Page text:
The Planning Commission unanimously approved cell service towers for AT&T and Verizon Wireless on Tuesday with minor modifications to the proposals.
The commission added conditions to include aesthetic landscaping, such as trees, for both facilities. The AT&T facility clock tower must also be monitored and fixed within one week of notification from the city should it stop working.
The Verizon tower will be located on the southern portion of the Sanctuary Church property, at 26460 Friendly Valley Parkway, near the intersection of Friendly Valley Parkway and Sierra Highway.
The facility will include 12 panel antennas, 18 remote radio units, one GPS antenna, one stand-by generator and two equipment cabinets. The tower will be 360 square feet and 47 feet tall, according to city planning documents.
Thirteen local residents came to show their support for the Verizon tower, including several members of the Sanctuary Church.
Brandon Maddux, a youth pastor at the Sanctuary Church, said he had poor reception at his home near the proposed location and his workplace. He spoke of the time his grandfather had a stroke, and cell reception was so poor that his family had to take extra time to use their home phone to call 911.
Tom and Gina Thompson touched on how they had incredibly poor cell service reception in their home. Gina Thompson said she and a neighbor who lived two blocks away couldn’t even take a call without it dropping every few minutes.
“(The tower) will be a profound improvement to our neighborhood and our community,” Gina Thompson said.
Three local residents voiced opposition. Resident Caren Knott asked for the commission to postpone approval of the permit to build the Verizon tower, citing concerns about radiation that the site tower could have. She said scientific studies show radiation had increased significantly in recent years, and was concerned the radiation was close to areas where children play.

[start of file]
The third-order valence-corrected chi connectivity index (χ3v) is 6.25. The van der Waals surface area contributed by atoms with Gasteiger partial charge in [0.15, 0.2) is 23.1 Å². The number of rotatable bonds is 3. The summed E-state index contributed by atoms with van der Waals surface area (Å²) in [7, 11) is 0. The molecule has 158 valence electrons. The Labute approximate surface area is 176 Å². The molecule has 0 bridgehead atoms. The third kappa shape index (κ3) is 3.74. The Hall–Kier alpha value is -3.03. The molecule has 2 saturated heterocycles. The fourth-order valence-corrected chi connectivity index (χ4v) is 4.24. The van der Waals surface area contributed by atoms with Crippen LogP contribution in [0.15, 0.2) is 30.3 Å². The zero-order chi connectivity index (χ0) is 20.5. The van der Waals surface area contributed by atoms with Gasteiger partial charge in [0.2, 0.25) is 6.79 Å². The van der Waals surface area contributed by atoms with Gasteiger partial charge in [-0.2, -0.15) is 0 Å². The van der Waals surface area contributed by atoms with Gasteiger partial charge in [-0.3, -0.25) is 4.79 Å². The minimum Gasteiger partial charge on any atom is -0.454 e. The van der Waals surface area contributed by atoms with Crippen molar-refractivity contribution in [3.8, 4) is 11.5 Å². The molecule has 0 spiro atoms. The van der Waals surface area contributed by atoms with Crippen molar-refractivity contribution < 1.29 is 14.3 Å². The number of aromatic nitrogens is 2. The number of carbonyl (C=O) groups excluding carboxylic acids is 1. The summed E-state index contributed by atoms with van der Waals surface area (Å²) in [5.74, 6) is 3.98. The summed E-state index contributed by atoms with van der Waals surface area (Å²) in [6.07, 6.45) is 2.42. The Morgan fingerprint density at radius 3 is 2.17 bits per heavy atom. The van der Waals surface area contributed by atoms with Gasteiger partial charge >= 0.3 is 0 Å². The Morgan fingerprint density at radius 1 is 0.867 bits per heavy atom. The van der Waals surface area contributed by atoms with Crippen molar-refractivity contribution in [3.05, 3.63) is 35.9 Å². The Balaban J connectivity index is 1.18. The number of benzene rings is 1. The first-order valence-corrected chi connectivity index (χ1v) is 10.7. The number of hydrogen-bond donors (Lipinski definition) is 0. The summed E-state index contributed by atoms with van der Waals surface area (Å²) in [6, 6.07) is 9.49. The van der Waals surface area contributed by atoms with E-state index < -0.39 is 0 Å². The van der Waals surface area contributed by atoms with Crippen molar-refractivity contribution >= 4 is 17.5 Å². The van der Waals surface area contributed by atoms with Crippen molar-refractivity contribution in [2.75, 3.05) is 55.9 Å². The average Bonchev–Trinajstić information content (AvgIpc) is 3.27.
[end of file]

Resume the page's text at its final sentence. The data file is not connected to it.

Commissioner Dennis Ostrom said the commission had done what they could to keep tower locations away from residents and schools. He said he believed the installation was good. Chairperson Lisa Eichman agreed.
The AT&T tower on 17615 Soledad Canyon Road, near the Antelope Valley Freeway, will be built in Canyon Country Park. It is slated to be a 12-foot wide by 12-foot long and 42-foot tall two-faced clock tower that will have 12 antennas.
The tower will be located along the southern side of the property, according to city officials. An equipment and trash enclosure to the west of the parking lot housing eight associated equipment cabinets will also be constructed.
The AT&T project won’t interfere with existing parking space in the Canyon Country area, according to the Planning Commission agenda.
The locations are final and don’t need further City Council approval unless there is a formal appeal in the next 15 days, senior planner James Chow said.
Currently, no other providers have filed requests to build towers, said senior city planner Patrick Leclair.
In Santa Clarita, an estimated 65-70 wireless communications facilities have been built by cellular companies operating in the valley, according to a previous Signal interview with Chow. The number is only an estimate due to a number of factors including towers being turned off or decommissioned.
Cell signal locations can be seen on crowded sourced coverage maps like those seen on Sensorly.com and Opensignal.com.